Most likely, the statuette was placed next to the bones on the ground rather than buried like other Venus figurines.

Photo and text: Institute of Archeology and Ethnography, http://siberiantimes.com/




Such prehistoric statuettes are ceremonial and ritual objects, Dr Gavrilov said.

Similar examples have been found in Siberia, notably close to the Angara River near Lake Baikal, but the most recent analysis suggested these were - in fact - clothed, contrary to earlier examinations, and evidently unlike the new find from the Khotylyovo-2 site in Bryansk region.

Archeologists have been exploring the site since 1993.

Radiocarbon analysis suggests tribes of hunters and gatherers lived there 21 000 to 24 000 years ago.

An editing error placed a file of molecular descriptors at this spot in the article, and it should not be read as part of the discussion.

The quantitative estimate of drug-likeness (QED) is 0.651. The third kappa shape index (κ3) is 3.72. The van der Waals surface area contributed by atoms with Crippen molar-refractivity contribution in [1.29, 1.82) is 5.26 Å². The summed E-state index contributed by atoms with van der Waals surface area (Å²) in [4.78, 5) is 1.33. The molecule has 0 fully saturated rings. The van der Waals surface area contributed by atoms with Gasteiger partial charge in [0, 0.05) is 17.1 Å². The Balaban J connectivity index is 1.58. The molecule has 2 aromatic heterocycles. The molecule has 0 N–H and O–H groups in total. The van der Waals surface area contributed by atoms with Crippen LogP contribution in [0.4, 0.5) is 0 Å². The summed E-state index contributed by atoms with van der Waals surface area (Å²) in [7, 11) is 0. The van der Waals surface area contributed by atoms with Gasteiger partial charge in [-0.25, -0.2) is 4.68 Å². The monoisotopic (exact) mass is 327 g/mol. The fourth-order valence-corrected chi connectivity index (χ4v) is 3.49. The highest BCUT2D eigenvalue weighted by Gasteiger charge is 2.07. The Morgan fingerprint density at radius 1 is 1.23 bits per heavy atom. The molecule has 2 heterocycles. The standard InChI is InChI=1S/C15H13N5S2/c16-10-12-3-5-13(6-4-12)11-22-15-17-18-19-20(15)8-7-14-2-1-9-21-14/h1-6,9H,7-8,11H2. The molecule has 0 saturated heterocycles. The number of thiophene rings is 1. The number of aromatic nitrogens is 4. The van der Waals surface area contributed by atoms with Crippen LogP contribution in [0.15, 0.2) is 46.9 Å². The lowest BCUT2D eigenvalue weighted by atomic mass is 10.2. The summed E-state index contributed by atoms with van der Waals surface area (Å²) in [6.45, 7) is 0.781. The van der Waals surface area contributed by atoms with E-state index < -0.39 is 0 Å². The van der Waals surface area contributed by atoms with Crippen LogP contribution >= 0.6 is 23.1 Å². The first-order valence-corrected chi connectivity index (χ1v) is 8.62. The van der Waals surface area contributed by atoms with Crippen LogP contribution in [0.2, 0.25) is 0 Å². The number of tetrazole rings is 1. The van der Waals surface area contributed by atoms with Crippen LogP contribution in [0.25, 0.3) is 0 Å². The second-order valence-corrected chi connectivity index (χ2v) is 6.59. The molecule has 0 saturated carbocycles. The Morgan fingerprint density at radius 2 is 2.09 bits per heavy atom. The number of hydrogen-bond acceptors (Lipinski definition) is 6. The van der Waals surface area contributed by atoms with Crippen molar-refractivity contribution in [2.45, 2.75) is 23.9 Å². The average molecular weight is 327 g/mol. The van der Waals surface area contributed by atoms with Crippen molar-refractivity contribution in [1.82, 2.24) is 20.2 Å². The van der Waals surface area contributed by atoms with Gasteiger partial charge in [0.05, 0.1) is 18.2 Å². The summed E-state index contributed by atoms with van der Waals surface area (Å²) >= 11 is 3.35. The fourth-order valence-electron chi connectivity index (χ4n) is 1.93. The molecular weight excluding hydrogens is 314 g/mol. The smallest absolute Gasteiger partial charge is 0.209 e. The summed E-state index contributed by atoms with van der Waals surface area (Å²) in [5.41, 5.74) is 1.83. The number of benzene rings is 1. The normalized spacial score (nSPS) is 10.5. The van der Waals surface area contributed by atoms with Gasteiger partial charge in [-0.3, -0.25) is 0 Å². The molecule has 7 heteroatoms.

Scientists have found numerous bones of mammoths, bison, as well as many flint artefacts.

Khotylevo 2 venus figures

Other venus figures from the Khotylevo II site.

Khotylevo 2, point A. Anthropomorphic sculpture from F.-M Zavernyaev collection:

1-2, 4-7. realistic female figures; 8-9. schematic female figures; 3. schematic 'male' figure

(1-2, 5-6: from Zavernyayev (1978); 3-4, 7-9: from Khlopatchev (2006)

Photo and text: Gavrilov et al. (2014)




Khotylevo 2 venus figure
Double female statuette and schematic figure carved out of chalk.

The double female figurine (N° 1) can be described as a flat sculpture. Its dimensions are 58.5 x 44.5 x 15mm. The two female figures are shown side by side on the front of the trapezium-shaped chalk slab. They were rendered in bas-relief, in a realistic manner, characteristic of the Eastern Gravettian. Breasts, abdomen and legs down to their ankles are carved while hands and heads are missing.